It is also a major immunological defense mechanism, detecting natural commensals and triggering immune response when toxic microbes are present.
Failure of homeostasis due to trauma, drugs and infectious microbes not only damages the gut but can lead to influx of damaging agents into the bloodstream.
Gut motor activity is primarily controlled by the intrinsic or enteric nervous system.
The CNS modulates gut motor activity the extrinsic sympathetic and parasympathetic pathways, whereas descending pathways in the spinal cord modulate transmission of sensory input from the dorsal horn to supraspinal centers.
Visceral bowel sensation is conveyed by afferents that travel to the spinal cord and ultimately to the cerebral cortex, as well as do the vagus nerve to the brain stem.
There is a 10 to 1 ratio of afferent to efferent fibers in the vagus nerve at the level of the diaphragm.
The vagus nerve primarily conveys subnoxious messages,whereas the spinal afferents convey nonnoxious and noxious input to the dorsal horn of the spinal cord.
Subsequently information is conveyed through the spinothalamic tract to the medial and posterior thalamus subsequently to the primary somatosensory cortex, which localized and discriminates somatic and visceral sensations.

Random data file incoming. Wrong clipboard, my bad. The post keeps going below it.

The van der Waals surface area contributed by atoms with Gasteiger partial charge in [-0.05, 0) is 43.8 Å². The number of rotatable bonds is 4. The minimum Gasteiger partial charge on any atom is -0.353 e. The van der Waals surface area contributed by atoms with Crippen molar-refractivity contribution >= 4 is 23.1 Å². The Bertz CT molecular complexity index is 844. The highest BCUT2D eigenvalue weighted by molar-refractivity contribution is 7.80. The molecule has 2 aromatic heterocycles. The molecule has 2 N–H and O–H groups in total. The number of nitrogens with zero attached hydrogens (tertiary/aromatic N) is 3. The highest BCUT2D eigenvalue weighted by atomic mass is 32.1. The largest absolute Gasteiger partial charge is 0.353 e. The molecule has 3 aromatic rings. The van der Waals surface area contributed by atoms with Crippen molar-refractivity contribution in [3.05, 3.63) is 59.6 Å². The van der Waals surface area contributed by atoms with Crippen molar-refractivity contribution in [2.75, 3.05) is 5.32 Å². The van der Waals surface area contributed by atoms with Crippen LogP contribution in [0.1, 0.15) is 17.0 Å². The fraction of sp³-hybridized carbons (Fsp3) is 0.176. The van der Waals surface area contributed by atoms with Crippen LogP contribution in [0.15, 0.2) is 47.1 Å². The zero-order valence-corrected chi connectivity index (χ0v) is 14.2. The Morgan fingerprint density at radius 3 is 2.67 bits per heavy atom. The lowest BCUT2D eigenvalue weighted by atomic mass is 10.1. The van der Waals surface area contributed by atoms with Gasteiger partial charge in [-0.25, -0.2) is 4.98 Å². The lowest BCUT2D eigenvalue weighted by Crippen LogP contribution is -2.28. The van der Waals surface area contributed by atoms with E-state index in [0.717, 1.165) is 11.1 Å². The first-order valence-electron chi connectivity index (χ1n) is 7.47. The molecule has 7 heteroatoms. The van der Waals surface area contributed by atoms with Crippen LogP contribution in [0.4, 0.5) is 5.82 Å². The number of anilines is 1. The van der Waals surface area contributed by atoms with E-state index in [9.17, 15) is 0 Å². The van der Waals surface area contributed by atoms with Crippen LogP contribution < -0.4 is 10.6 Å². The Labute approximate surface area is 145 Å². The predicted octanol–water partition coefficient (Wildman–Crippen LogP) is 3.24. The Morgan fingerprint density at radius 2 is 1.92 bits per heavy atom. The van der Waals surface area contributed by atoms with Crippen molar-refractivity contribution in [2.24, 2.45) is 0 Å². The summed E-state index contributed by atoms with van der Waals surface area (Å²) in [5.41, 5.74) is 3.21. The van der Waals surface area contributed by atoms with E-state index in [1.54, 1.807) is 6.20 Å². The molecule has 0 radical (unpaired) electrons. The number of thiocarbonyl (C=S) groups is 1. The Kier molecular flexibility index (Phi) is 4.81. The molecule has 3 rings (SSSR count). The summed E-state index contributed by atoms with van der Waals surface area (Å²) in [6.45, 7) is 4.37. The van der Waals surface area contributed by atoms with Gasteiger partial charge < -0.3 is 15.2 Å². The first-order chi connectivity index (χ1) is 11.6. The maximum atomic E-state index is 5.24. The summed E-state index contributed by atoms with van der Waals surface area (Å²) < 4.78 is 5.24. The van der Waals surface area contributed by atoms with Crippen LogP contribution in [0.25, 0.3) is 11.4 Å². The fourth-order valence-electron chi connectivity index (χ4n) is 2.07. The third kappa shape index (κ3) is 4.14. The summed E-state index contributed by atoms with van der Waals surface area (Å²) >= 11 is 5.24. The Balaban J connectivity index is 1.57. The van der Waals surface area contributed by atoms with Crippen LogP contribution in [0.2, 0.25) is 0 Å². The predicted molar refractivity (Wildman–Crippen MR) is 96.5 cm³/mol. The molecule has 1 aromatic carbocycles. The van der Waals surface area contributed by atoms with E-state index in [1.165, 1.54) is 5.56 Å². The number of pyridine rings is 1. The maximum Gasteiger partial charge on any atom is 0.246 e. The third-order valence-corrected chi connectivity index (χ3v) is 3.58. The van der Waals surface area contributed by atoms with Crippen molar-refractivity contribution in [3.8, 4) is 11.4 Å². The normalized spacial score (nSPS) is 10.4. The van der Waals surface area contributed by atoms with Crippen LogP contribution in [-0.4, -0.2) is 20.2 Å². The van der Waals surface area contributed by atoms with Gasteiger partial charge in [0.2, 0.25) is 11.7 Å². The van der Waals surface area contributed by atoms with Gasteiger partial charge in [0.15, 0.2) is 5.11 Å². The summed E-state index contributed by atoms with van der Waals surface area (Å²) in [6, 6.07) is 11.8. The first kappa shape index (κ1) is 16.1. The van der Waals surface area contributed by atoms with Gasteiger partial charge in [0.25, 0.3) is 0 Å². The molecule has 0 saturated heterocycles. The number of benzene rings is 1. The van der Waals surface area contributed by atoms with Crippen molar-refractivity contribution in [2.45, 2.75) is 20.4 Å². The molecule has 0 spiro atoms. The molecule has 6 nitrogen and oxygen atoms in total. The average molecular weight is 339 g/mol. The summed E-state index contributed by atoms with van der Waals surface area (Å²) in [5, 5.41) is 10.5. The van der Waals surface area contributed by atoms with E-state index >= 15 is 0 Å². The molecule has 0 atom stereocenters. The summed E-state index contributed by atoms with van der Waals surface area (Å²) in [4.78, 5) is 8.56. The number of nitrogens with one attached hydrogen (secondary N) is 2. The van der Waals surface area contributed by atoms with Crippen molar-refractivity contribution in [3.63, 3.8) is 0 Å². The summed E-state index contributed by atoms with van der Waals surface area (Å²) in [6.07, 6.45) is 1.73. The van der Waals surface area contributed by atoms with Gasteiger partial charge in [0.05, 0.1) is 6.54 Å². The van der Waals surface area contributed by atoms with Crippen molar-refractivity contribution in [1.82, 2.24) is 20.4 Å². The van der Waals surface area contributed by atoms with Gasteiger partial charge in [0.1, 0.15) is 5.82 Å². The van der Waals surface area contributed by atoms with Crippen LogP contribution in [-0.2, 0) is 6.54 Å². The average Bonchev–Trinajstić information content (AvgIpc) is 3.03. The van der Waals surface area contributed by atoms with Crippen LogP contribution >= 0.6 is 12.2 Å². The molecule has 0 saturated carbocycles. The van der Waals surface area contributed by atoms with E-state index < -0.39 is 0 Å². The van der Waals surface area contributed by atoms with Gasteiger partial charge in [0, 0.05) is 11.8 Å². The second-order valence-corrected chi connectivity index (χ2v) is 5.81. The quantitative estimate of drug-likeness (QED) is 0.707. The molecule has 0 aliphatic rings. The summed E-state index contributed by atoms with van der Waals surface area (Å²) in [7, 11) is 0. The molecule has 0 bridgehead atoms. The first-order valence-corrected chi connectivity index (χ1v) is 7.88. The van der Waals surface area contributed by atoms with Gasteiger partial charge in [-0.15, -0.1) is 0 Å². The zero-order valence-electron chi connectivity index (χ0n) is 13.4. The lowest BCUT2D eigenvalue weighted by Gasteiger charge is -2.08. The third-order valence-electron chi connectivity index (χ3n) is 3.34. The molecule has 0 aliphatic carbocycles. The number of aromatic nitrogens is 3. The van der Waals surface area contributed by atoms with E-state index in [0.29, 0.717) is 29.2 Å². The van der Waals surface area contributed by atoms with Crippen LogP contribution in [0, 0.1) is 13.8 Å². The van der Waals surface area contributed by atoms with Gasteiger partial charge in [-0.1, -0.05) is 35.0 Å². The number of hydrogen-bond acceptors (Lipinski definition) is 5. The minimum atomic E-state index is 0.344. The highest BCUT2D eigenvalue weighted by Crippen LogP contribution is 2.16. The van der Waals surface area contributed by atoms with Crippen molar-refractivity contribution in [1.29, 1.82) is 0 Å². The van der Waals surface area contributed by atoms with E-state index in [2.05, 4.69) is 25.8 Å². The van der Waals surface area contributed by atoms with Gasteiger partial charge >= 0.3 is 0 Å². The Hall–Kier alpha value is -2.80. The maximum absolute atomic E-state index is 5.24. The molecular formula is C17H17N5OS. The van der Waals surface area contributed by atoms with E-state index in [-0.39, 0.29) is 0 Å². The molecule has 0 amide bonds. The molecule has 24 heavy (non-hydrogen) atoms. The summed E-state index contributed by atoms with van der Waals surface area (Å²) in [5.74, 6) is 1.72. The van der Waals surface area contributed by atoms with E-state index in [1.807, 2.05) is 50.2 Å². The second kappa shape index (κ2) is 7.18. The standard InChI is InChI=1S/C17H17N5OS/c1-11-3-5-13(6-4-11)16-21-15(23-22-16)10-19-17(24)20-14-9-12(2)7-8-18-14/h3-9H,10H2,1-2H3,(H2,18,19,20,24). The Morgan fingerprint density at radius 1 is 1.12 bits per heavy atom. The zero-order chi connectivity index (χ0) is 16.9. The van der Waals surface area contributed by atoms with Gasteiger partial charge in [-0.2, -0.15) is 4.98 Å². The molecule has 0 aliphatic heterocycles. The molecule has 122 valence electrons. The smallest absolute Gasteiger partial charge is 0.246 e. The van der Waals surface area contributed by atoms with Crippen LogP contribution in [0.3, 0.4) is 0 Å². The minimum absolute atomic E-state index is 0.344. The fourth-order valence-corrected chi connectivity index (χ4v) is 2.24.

Descending inhibitory fibers from the interior cingulate cortex to the distal horn of the spinal cord use endogenous opioids, serotonin and norepinephrine to modulate or gate viscreal sensation including pain when search messages from the viscea conveued to higher centers.
Functional disorders of the G.I. tract result from the effects of biological, psychological, and social factors.
Luminal gastrointestinal irritants primarily include bile acids, nonabsorbed complex carbohydrates and products of their material bacterial metabolism such a short chain fatty acids.
Bile acids and short chain fatty acids activate secretion of enteroendocrine celll products such as five hydroxytryptamine and stimulate colonic motility and defecation.
Healthy individuals have little awareness of G.I. physiological processes except for the sensation of postprandial fulness after a meal or the desire to defecate.
Individuals may have increased sensitivity due to increased sensitization of peripheral afferent receptors or spinal dorsal horn neurons, alterations in descending modulation, or central amplification.
Sensitization of peripheral receptors may be due to low grade information, which activates nociceptors and increases sensitivity.